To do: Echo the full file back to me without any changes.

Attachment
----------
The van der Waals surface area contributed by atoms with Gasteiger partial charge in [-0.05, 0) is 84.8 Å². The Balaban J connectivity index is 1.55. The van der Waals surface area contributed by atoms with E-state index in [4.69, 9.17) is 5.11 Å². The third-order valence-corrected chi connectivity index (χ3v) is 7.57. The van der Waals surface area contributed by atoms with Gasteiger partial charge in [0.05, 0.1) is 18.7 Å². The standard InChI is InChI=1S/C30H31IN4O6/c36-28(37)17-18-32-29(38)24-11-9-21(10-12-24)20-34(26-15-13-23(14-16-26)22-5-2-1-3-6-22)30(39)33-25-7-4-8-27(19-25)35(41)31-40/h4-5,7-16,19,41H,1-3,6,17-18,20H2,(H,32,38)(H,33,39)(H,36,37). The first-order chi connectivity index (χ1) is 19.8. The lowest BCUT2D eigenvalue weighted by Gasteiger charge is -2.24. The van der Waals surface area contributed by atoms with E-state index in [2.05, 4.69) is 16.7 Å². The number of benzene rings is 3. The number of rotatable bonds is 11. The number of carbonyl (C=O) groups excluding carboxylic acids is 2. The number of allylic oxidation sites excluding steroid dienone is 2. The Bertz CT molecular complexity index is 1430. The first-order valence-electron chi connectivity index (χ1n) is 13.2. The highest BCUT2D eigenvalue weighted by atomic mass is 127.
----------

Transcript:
The van der Waals surface area contributed by atoms with Gasteiger partial charge in [-0.05, 0) is 84.8 Å². The Balaban J connectivity index is 1.55. The van der Waals surface area contributed by atoms with E-state index in [4.69, 9.17) is 5.11 Å². The third-order valence-corrected chi connectivity index (χ3v) is 7.57. The van der Waals surface area contributed by atoms with Gasteiger partial charge in [0.05, 0.1) is 18.7 Å². The standard InChI is InChI=1S/C30H31IN4O6/c36-28(37)17-18-32-29(38)24-11-9-21(10-12-24)20-34(26-15-13-23(14-16-26)22-5-2-1-3-6-22)30(39)33-25-7-4-8-27(19-25)35(41)31-40/h4-5,7-16,19,41H,1-3,6,17-18,20H2,(H,32,38)(H,33,39)(H,36,37). The first-order chi connectivity index (χ1) is 19.8. The lowest BCUT2D eigenvalue weighted by Gasteiger charge is -2.24. The van der Waals surface area contributed by atoms with E-state index in [2.05, 4.69) is 16.7 Å². The number of benzene rings is 3. The number of rotatable bonds is 11. The number of carbonyl (C=O) groups excluding carboxylic acids is 2. The number of allylic oxidation sites excluding steroid dienone is 2. The Bertz CT molecular complexity index is 1430. The first-order valence-electron chi connectivity index (χ1n) is 13.2. The highest BCUT2D eigenvalue weighted by atomic mass is 127.